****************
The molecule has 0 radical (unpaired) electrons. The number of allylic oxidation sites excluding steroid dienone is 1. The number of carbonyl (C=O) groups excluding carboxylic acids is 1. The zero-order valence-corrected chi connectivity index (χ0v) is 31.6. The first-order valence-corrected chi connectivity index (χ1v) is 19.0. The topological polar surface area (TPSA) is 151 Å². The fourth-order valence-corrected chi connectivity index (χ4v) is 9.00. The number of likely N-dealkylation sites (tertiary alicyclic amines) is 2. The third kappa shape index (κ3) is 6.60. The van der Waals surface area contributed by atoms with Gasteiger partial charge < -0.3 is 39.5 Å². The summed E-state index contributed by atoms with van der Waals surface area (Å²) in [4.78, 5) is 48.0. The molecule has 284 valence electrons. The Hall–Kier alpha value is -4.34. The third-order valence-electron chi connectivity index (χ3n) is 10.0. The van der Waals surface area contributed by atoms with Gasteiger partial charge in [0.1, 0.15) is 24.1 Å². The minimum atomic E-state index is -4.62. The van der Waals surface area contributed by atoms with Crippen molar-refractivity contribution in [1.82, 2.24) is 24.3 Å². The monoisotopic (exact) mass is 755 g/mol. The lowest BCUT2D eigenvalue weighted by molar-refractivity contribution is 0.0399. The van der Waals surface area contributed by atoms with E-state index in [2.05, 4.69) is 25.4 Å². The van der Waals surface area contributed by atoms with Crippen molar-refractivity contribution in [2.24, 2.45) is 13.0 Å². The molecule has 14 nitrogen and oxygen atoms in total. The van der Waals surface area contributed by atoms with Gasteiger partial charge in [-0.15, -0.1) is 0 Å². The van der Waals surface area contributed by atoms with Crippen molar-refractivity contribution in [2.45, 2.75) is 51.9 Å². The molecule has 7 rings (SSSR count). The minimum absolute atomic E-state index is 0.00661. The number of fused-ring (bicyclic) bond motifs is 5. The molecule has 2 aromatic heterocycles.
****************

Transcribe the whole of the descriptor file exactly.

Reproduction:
The molecule has 0 radical (unpaired) electrons. The number of allylic oxidation sites excluding steroid dienone is 1. The number of carbonyl (C=O) groups excluding carboxylic acids is 1. The zero-order valence-corrected chi connectivity index (χ0v) is 31.6. The first-order valence-corrected chi connectivity index (χ1v) is 19.0. The topological polar surface area (TPSA) is 151 Å². The fourth-order valence-corrected chi connectivity index (χ4v) is 9.00. The number of likely N-dealkylation sites (tertiary alicyclic amines) is 2. The third kappa shape index (κ3) is 6.60. The van der Waals surface area contributed by atoms with Gasteiger partial charge < -0.3 is 39.5 Å². The summed E-state index contributed by atoms with van der Waals surface area (Å²) in [4.78, 5) is 48.0. The molecule has 284 valence electrons. The Hall–Kier alpha value is -4.34. The third-order valence-electron chi connectivity index (χ3n) is 10.0. The van der Waals surface area contributed by atoms with Gasteiger partial charge in [0.1, 0.15) is 24.1 Å². The minimum atomic E-state index is -4.62. The van der Waals surface area contributed by atoms with Crippen molar-refractivity contribution in [1.82, 2.24) is 24.3 Å². The monoisotopic (exact) mass is 755 g/mol. The lowest BCUT2D eigenvalue weighted by molar-refractivity contribution is 0.0399. The van der Waals surface area contributed by atoms with E-state index in [2.05, 4.69) is 25.4 Å². The van der Waals surface area contributed by atoms with Crippen molar-refractivity contribution in [2.24, 2.45) is 13.0 Å². The molecule has 14 nitrogen and oxygen atoms in total. The van der Waals surface area contributed by atoms with Gasteiger partial charge in [-0.15, -0.1) is 0 Å². The van der Waals surface area contributed by atoms with Crippen molar-refractivity contribution in [2.45, 2.75) is 51.9 Å². The molecule has 7 rings (SSSR count). The minimum absolute atomic E-state index is 0.00661. The number of fused-ring (bicyclic) bond motifs is 5. The molecule has 2 aromatic heterocycles.